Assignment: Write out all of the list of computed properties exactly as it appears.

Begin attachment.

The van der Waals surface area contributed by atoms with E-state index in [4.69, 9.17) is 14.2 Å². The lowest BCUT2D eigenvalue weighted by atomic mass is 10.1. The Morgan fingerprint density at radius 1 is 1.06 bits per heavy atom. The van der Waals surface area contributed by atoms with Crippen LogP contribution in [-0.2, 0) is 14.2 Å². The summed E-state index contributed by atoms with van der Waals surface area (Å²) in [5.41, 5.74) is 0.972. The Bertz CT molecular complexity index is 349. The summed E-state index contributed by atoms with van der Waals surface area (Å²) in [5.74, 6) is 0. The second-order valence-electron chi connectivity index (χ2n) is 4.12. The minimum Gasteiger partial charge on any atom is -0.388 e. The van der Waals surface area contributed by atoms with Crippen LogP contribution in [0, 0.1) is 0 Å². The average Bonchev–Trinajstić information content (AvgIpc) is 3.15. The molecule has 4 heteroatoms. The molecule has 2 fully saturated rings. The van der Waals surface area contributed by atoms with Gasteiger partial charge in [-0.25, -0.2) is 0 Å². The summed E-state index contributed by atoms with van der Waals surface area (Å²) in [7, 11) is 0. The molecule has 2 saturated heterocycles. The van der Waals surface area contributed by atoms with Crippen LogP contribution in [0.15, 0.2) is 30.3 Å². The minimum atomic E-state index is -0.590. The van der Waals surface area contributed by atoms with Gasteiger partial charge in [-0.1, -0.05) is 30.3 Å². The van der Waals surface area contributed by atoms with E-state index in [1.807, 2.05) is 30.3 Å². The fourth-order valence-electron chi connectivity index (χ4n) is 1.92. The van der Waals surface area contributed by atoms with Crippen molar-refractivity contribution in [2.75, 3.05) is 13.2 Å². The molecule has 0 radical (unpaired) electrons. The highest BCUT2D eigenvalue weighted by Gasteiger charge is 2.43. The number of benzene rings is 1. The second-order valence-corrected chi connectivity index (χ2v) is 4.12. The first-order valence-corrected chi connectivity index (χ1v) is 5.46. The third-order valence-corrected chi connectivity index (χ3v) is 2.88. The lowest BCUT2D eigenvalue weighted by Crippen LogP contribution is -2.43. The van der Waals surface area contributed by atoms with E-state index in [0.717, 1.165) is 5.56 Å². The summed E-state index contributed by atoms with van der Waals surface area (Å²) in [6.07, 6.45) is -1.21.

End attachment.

The van der Waals surface area contributed by atoms with E-state index in [4.69, 9.17) is 14.2 Å². The lowest BCUT2D eigenvalue weighted by atomic mass is 10.1. The Morgan fingerprint density at radius 1 is 1.06 bits per heavy atom. The van der Waals surface area contributed by atoms with Crippen LogP contribution in [-0.2, 0) is 14.2 Å². The summed E-state index contributed by atoms with van der Waals surface area (Å²) in [5.41, 5.74) is 0.972. The Bertz CT molecular complexity index is 349. The summed E-state index contributed by atoms with van der Waals surface area (Å²) in [5.74, 6) is 0. The second-order valence-electron chi connectivity index (χ2n) is 4.12. The minimum Gasteiger partial charge on any atom is -0.388 e. The van der Waals surface area contributed by atoms with Crippen LogP contribution in [0, 0.1) is 0 Å². The average Bonchev–Trinajstić information content (AvgIpc) is 3.15. The molecule has 4 heteroatoms. The molecule has 2 fully saturated rings. The van der Waals surface area contributed by atoms with Gasteiger partial charge in [-0.25, -0.2) is 0 Å². The summed E-state index contributed by atoms with van der Waals surface area (Å²) in [7, 11) is 0. The molecule has 2 saturated heterocycles. The van der Waals surface area contributed by atoms with Crippen LogP contribution in [0.15, 0.2) is 30.3 Å². The minimum atomic E-state index is -0.590. The van der Waals surface area contributed by atoms with Gasteiger partial charge in [-0.1, -0.05) is 30.3 Å². The van der Waals surface area contributed by atoms with E-state index in [1.807, 2.05) is 30.3 Å². The fourth-order valence-electron chi connectivity index (χ4n) is 1.92. The van der Waals surface area contributed by atoms with Crippen molar-refractivity contribution in [2.75, 3.05) is 13.2 Å². The molecule has 0 radical (unpaired) electrons. The highest BCUT2D eigenvalue weighted by Gasteiger charge is 2.43. The number of benzene rings is 1. The second-order valence-corrected chi connectivity index (χ2v) is 4.12. The first-order valence-corrected chi connectivity index (χ1v) is 5.46. The third-order valence-corrected chi connectivity index (χ3v) is 2.88. The lowest BCUT2D eigenvalue weighted by Crippen LogP contribution is -2.43. The van der Waals surface area contributed by atoms with E-state index in [0.717, 1.165) is 5.56 Å². The summed E-state index contributed by atoms with van der Waals surface area (Å²) in [6.07, 6.45) is -1.21.